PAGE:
The parking lot wasn’t full. I could hear no cheering from the top floor basketball/badminton/Takraw courts. No families and friends of players were loitering around the nearby food stalls.

Immediately outside the building was a booth for government voting registration. Inside, on the first floor, was a very vocal PTA meeting (as usual, there was a heated debate going on between a teacher and a parent).

With no elevators in this five-storey building, I was wondering if the climb to the top floor was worth it.

I decided that since I’d come this far, I should at least make doubly sure that: 1) There really is no Takraw match; and 2) Songsana and the camera crew were long gone (probably covering another high-profile event).

On the way up the stairs, I saw some of my students. I tried to ask them if there was any sports event today, but their rudimentary English skills (and my lame Thai language skills) prevented any meaningful communication between us.

Reaching the fourth floor, I was beginning to think that I was wasting my time.

I stomped up the last flight of stairs and was met by another three students.

They all gave me a respectful wai and one of them said, “Good morning teacher. Going to watch the Takraw match today?”

“No, I have to teach at another place soon. But is the international news crew from Vietnam here today?” I asked.

Mai Roo (I don’t know),” they said (in unison).

Walking into the gymnasium, I saw a couple of Thai Physical Education teachers assembling the Takraw nets.

“When is the game?” I asked.

Bai nueng (1:00PM). Gin kao (Did you eat/Have you eaten?).”

Mai chai (no). Tang gnarm (working/Going to work),” I said.


Songsana walked in from the fifth storey balcony. The sunlight behind her created a halo effect, making her appear more angelic than normal.

Trying not to sound desperate (and failing miserably), I said, “Songsana! Thank God, you’re here. I couldn’t send any e-mail messages to the address on your business card. And I don’t have a local phone number
for you. HERE’S MINE!” Then I quickly scribbled my phone number and e-mail address on the back of an old 7 Eleven receipt from the bottom of my gym bag and handed it to her.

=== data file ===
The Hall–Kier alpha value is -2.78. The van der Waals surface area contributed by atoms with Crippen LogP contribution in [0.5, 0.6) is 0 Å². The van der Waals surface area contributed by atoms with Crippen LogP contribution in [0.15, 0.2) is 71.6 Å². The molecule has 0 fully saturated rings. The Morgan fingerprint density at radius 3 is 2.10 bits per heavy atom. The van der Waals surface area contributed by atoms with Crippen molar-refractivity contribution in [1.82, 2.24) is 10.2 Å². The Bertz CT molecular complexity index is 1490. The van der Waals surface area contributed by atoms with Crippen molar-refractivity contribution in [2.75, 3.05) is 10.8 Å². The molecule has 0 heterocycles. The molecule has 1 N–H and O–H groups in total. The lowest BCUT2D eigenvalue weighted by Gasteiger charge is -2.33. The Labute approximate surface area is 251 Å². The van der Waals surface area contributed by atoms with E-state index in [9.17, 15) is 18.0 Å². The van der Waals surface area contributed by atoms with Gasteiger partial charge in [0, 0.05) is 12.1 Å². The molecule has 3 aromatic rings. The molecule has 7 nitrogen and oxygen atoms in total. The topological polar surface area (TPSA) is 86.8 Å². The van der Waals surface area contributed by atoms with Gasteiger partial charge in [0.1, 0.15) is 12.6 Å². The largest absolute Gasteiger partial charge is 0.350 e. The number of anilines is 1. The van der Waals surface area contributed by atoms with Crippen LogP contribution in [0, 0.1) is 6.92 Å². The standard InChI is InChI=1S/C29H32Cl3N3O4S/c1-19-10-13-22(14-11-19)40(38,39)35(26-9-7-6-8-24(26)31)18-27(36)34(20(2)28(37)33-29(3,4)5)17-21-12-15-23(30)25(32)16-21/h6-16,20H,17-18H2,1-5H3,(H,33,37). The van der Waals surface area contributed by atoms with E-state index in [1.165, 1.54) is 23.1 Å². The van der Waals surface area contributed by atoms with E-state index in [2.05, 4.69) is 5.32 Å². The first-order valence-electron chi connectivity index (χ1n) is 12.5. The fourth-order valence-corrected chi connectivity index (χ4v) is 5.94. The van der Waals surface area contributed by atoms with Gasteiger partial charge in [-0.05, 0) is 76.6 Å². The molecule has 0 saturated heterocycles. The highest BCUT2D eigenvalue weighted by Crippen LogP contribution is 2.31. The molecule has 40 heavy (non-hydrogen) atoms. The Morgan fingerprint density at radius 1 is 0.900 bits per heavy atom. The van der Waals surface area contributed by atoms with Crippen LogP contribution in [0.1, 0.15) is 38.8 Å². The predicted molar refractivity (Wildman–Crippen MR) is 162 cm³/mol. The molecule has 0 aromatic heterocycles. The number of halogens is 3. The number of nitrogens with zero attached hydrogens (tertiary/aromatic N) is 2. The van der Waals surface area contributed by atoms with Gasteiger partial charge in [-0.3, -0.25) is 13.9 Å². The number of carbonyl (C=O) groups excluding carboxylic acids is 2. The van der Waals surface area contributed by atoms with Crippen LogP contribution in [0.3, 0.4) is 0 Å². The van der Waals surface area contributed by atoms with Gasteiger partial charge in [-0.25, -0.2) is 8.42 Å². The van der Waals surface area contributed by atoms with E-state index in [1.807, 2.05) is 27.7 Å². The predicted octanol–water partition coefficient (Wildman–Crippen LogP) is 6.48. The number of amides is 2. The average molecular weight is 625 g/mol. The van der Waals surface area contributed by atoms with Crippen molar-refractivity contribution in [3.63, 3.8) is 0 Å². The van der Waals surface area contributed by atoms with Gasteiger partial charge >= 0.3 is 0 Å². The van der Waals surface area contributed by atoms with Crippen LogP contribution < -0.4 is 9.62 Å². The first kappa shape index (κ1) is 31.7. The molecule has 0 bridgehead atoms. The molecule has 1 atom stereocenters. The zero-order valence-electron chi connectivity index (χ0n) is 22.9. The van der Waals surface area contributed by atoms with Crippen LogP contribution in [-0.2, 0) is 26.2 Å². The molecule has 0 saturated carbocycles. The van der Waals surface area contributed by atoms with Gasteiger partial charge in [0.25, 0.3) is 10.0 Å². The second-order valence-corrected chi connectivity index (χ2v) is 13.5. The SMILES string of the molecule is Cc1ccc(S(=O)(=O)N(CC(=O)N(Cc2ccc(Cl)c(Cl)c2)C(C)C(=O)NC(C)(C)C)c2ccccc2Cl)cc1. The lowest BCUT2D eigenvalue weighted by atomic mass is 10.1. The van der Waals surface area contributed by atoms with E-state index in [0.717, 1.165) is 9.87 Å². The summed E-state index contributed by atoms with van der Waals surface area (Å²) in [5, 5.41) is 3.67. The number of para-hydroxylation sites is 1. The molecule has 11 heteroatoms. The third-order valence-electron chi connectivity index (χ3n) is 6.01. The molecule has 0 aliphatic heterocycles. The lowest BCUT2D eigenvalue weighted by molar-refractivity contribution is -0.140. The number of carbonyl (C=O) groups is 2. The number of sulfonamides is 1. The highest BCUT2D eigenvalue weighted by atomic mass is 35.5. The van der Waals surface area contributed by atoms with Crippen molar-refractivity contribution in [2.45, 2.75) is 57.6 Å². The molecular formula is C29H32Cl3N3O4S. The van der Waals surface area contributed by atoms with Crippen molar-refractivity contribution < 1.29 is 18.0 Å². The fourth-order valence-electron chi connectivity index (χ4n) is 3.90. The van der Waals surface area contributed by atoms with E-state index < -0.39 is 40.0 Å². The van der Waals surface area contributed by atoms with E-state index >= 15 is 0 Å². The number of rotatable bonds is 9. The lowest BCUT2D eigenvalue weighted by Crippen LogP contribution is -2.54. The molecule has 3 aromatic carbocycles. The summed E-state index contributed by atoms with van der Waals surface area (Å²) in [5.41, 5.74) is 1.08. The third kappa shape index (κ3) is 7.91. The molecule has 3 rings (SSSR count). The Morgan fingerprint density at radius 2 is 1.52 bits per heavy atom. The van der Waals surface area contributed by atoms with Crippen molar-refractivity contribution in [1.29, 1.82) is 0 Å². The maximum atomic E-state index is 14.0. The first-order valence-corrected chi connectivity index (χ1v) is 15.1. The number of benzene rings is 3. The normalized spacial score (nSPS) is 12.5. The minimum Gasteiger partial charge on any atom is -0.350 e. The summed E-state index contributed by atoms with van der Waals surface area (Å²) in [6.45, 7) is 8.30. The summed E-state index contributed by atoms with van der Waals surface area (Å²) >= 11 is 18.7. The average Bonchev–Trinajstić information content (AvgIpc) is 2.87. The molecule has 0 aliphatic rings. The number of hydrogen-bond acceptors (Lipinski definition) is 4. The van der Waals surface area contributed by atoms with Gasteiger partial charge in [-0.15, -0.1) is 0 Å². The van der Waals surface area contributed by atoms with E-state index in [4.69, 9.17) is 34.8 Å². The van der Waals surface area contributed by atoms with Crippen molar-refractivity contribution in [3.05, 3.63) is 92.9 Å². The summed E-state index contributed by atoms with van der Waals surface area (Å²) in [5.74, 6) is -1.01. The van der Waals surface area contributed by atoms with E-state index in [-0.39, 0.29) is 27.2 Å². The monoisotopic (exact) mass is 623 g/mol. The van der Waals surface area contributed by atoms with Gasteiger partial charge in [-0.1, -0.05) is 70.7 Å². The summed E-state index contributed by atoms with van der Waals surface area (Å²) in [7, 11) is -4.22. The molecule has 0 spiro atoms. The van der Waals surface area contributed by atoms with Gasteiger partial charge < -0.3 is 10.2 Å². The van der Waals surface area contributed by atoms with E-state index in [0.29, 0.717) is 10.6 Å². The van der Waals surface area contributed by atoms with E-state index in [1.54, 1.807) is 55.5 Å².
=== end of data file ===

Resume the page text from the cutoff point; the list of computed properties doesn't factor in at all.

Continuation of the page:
“Sorry. Sometimes the business e-mail address gets screwed up – too much SPAM, I guess. Anyway, thanks for your number. Are you staying to watch the game? We’re shooting the last scenes for our documentary today,”
she said, trying to conceal her excitement about seeing me again – and failing miserably too. The smile was genuine and beautiful.

Regaining a little of my composure back, I said, “No. I’m sorry. I have to go to my weekend teaching job now. Please, please don’t lose my number and e-mail address!”

Then I hurried off to the adult English class.

I arrived at the language institute a little late, but it didn’t matter. I had found Songsana – AGAIN.


During a break in the Adult English class, I looked at my mobile phone.

There was one message: “Hi J.C. It’s me Songsana. This is my local number while I’m in Thailand. It was great to see you again today. Sorry we didn’t have time to talk. Here’s my personal e-mail address…”

(EPILOGUE: I can’t count the miracles. I lost and found Songsana several times. But the universe wouldn’t allow me to lose her forever; leading me back towards her whenever I strayed off course.

This story has a happy ending. She is busy with her T.V. and news career and I am busy fulfilling my teaching contract. To this day, Songsana and I text, e-mail, and call each other on a daily basis. We plan on getting together very, very

Your Friend in this Intrepid Journey called Life,

Carl “J.C.” Pantejo

Stickman's thoughts:

This Songsana really must be something if you are so keen for a "happy ending".